Mr. So, Secretary for Commerce and Economic Development, speaks about his career and the Commerce and Economic Development Bureau’s priorities for 2017, identifying opportunities for solicitors across the regional landscape.
Doom and gloom haunt the economic news like a spectre these days, and it seems as though each new week summons another fearsome shade. From the sharp deceleration of global trade to underperforming advanced markets, the armies of trade protectionism have been awakened, and are marching to the beat of de-globalisation. Arrayed against them, the world’s policymakers can do little more than wring their hands, and console each other that times are undeniably tough and many challenges lie ahead.
While acknowledging that Hong Kong’s economic outlook will be fraught with uncertainties arising from the current geo-political environment in the year to come, Mr. So, Secretary of the Commerce and Economic Development Bureau (“CEDB”)1, continues to fix his gaze upward – focusing on progress and collaboration and embracing his work and Hong Kong’s future with hope. From opportunities in intellectual property (“IP“) trading and tourism to those that will flow from the Belt and Road initiative, it appears that Hong Kong’s policy bureau chief will spare no effort in finding new ways and fashioning innovative policies to grow Hong Kong’s economy. Much work remains to be done, but his approach suggests that he is channelling the Lion Rock spirit as he sets to work each day.
Selected to Serve
When asked what prompted his move from the private to the public sector, Mr.So explained that it was unintentional and actually came about as a result of his involvement with the Democratic Alliance for the Betterment and Progress of Hong Kong (or the DAB).
While Mr. So is currently at the forefront of politics in Hong Kong, he revealed that he wasn’t always politically-minded. “Growing up in Hong Kong during the colonial era, no one really talked about politics or encouraged political debate in school. It wasn’t until I moved to Canada and joined a major solicitor’s firm that I developed an interest,” he recalls. It was the firm’s collegial culture and his colleagues’ penchant to share their political views and debate policies that piqued his interest.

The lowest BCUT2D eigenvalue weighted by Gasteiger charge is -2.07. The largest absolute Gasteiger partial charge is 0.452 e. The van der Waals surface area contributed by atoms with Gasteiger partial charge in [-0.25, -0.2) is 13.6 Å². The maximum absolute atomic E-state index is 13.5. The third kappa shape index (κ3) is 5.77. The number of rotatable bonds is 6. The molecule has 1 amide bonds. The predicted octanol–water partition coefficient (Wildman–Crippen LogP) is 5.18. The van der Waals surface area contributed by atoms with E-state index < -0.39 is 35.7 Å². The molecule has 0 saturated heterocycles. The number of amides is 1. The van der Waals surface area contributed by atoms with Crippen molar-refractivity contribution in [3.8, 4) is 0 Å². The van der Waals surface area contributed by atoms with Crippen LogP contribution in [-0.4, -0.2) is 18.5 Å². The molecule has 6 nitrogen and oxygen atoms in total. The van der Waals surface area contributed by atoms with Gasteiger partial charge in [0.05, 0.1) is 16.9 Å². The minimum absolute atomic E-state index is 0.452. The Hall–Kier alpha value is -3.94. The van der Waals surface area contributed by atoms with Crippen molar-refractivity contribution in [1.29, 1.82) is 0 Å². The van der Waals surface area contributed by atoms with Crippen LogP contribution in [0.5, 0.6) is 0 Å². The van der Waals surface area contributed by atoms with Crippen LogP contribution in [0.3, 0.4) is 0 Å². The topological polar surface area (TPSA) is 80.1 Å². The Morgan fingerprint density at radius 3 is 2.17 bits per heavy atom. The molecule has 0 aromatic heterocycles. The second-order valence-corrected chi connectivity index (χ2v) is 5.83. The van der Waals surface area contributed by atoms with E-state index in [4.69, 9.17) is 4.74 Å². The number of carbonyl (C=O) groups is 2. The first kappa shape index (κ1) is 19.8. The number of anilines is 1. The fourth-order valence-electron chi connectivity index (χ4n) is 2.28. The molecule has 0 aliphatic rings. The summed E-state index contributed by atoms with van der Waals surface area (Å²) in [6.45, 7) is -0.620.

Mr. So remained politically engaged when he returned to Hong Kong in the 1990s, indicating that in the latter years of his practice he was motivated to use his spare time to help the DAB with policy research. “My sole interest in joining the DAB was to assist with research; I had no interest or intention at the time of joining the government. But that’s life. It takes you in unexpected directions,” he said. Eventually, he was nominated to chair the DAB’s policy committee. From there he became a Central Committee member, then a Standing Committee member and then the DAB’s Vice Chairman.
“To make a long story short,” he quipped, “my transition to the public sector was the by-product of being tasked with nominating people to join the government. After submitting my list to the DAB leadership, someone asked whether I could also be placed on the list. After giving it some thought, I felt that I could, but I never believed I would be selected. But, as you know, that is what happened.”
After 20 years of practice and stepping down from his role with the DAB, Mr. So took up the post of Under Secretary for Commerce and Economic Development in 2008. In 2011, he moved into his current role as Secretary for Commerce and Economic Development.
While Mr. So has generally been quite hands off when it comes to drafting laws, he was very involved with the drafting of the Competition Ordinance from start to finish. He considers his work on this front to be a major milestone in his career. “We started by going to district council meetings and to business chambers to lobby for their support. What we found was that many business owners were afraid of inadvertently falling into a trap. To get the business sector on board, we had to compromise on some issues and assure them that the Competition Commission would handle cases with due process and care, but it was an uphill battle from the start.”
In spite of the struggle, he spoke positively of his experience, highlighting how much he had learned over his four-year involvement. One key take-away was that meaningful change takes time. “By looking at other jurisdictions and at some of the cases they have prosecuted, we saw that there are no quick fixes. Conducting an investigation and putting a case together is a lengthy process. It takes years and massive amounts of resources. However, I’ve always been of the opinion that the best way to ensure compliance is through public education,” he said. To him, this is the whole aim: to achieve a fair, level playing field through compliance, as opposed to relying on blunt-force litigation.